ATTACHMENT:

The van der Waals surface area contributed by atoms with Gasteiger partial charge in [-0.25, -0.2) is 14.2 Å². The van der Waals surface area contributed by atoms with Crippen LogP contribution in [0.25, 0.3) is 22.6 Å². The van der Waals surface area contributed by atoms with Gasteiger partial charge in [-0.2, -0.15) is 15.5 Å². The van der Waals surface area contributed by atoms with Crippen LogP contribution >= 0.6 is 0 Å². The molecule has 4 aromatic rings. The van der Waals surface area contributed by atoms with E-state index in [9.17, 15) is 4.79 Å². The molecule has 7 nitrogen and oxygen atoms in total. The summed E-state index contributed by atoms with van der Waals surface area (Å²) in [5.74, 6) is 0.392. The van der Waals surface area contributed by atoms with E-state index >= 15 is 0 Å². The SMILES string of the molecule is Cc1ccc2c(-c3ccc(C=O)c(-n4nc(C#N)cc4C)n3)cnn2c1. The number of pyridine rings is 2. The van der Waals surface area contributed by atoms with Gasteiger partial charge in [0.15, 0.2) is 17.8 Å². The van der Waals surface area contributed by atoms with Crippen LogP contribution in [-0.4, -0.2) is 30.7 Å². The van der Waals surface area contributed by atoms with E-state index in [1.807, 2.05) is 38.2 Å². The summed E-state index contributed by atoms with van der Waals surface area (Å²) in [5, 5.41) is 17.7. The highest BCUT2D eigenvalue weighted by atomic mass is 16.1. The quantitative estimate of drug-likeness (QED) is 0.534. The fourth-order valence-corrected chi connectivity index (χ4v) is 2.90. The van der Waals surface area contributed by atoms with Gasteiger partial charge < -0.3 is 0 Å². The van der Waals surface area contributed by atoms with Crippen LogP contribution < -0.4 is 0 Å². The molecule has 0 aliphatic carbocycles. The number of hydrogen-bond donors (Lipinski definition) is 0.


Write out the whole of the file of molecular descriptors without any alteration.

The van der Waals surface area contributed by atoms with Gasteiger partial charge in [-0.25, -0.2) is 14.2 Å². The van der Waals surface area contributed by atoms with Crippen LogP contribution in [0.25, 0.3) is 22.6 Å². The van der Waals surface area contributed by atoms with Gasteiger partial charge in [-0.2, -0.15) is 15.5 Å². The van der Waals surface area contributed by atoms with Crippen LogP contribution >= 0.6 is 0 Å². The molecule has 4 aromatic rings. The van der Waals surface area contributed by atoms with E-state index in [9.17, 15) is 4.79 Å². The molecule has 7 nitrogen and oxygen atoms in total. The summed E-state index contributed by atoms with van der Waals surface area (Å²) in [5.74, 6) is 0.392. The van der Waals surface area contributed by atoms with E-state index >= 15 is 0 Å². The SMILES string of the molecule is Cc1ccc2c(-c3ccc(C=O)c(-n4nc(C#N)cc4C)n3)cnn2c1. The number of pyridine rings is 2. The van der Waals surface area contributed by atoms with Gasteiger partial charge in [0.15, 0.2) is 17.8 Å². The van der Waals surface area contributed by atoms with Crippen LogP contribution in [-0.4, -0.2) is 30.7 Å². The van der Waals surface area contributed by atoms with E-state index in [1.807, 2.05) is 38.2 Å². The summed E-state index contributed by atoms with van der Waals surface area (Å²) in [5, 5.41) is 17.7. The highest BCUT2D eigenvalue weighted by atomic mass is 16.1. The quantitative estimate of drug-likeness (QED) is 0.534. The fourth-order valence-corrected chi connectivity index (χ4v) is 2.90. The van der Waals surface area contributed by atoms with Gasteiger partial charge < -0.3 is 0 Å². The van der Waals surface area contributed by atoms with Crippen LogP contribution < -0.4 is 0 Å². The molecule has 0 aliphatic carbocycles. The number of hydrogen-bond donors (Lipinski definition) is 0.